Yes, they did. That is the fundamental part of the logic of calling it “backwards compatibility” to respect the library’s conventions in the standard. It has to have some point to look “backwards” to in order to be compatible with it.

JSON2 was adapted by ECMA Standards since it was THE standard. JSON.js and JSON2.js also weren’t “favored” libraries, they where THE libraries that provided THE implementation of the functionality everything else are “convenience” libraries.

How did json2.js become the standard? When was it standardized? We’re discussing the ECMA-262 standard, in case you’re not aware. And since json.js and json2.js conflict, how is one favored over the other?

Also consider ‘getElementsBySelector’ and the entire debate on how to name it.

Note first that this is a DOM API, not ECMA-262. Note second that the decision was made to make its naming consistent with the rest of the relevant DOM API, rather than use the naming convention of some favored library as if it had retroactively become part of the standard.

I am also sure that in hindsight, Doug would’ve renamed it as he did with Object.beget, but then JSON2.js was already THE standard.

It didn’t become part of the standard until September 2009. You’re incorrect. You’re abusing the term “standard” to reflect a concept it doesn’t mean in this context. The standard refers to ECMA-262. What you’re discussing is a de facto standard. I accept that de facto standards are a real part of shaping a formal standard, but I don’t accept that by adopting them we are to treat them as targets for “backwards compatibility”. Doing so unnecessarily assigns them a value they don’t have.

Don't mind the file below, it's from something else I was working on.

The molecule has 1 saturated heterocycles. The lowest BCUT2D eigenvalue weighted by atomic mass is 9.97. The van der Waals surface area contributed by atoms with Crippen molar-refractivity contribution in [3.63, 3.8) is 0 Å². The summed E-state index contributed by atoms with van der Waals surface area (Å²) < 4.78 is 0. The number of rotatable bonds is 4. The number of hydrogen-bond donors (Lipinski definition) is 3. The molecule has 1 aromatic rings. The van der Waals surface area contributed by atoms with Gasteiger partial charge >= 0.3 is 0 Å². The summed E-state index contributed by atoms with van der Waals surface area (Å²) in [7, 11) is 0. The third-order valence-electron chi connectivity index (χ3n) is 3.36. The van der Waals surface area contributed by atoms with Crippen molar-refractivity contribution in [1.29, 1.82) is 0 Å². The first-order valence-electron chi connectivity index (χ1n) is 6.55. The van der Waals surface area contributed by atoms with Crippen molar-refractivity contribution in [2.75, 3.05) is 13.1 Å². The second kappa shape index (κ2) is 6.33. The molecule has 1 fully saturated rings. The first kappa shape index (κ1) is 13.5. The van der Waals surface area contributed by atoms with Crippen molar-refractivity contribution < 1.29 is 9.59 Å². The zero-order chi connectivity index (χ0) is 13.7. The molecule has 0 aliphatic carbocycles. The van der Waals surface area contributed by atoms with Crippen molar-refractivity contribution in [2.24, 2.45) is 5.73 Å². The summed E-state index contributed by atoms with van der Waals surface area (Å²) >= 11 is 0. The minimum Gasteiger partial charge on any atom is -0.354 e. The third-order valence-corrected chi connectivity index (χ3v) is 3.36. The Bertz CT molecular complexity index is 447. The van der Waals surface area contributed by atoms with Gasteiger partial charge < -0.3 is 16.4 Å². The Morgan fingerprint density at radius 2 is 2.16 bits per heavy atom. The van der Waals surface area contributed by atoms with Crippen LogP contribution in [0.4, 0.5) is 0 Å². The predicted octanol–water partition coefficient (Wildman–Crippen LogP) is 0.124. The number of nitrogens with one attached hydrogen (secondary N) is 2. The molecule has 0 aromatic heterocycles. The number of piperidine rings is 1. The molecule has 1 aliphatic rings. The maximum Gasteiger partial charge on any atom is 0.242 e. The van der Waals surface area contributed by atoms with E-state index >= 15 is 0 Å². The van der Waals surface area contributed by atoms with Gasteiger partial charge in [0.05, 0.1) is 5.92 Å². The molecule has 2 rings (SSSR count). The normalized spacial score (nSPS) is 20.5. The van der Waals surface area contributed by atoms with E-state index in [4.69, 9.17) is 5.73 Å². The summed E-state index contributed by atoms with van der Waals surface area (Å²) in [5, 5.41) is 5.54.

Stringify is ok, not perfect, but I can work with it.

Agreed.

* * *

I want to revise a point to Breton that I made earlier too:

json2.js is already widely deployed, and from the start was setup in a certain way to fall back to some future native version.

(Emphasis mine.) This is a basic “best practices” issue. Whenever introducing a new global object or method in Javascript, it’s wise to default to the native version if it exists. json2.js is not special in this respect, and certainly not a predictor of future standards evolution, and certainly not warranted special privileges of influence on this basis.

Comment by eyelidlessness — January 25, 2010

Basically, we agree on the main topic and am just going to ignore your nitpicking on whats what wether you’re right or wrong… You’re entitled to your opinions, you’re just not making yourself popular by going at it in this way, but hey, to each his own.
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Enjoy.

Comment by BenGerrissen — January 25, 2010

I’m not really interested in being popular, but I am interested how you think I should “go at it”. I’m not sure what else I can do but express my point and clarify where it’s misunderstood. I’ve tried to steer clear of making it about personality, instead focusing on the substantive facts and context. What am I missing? This is a genuine question.

Comment by eyelidlessness — January 25, 2010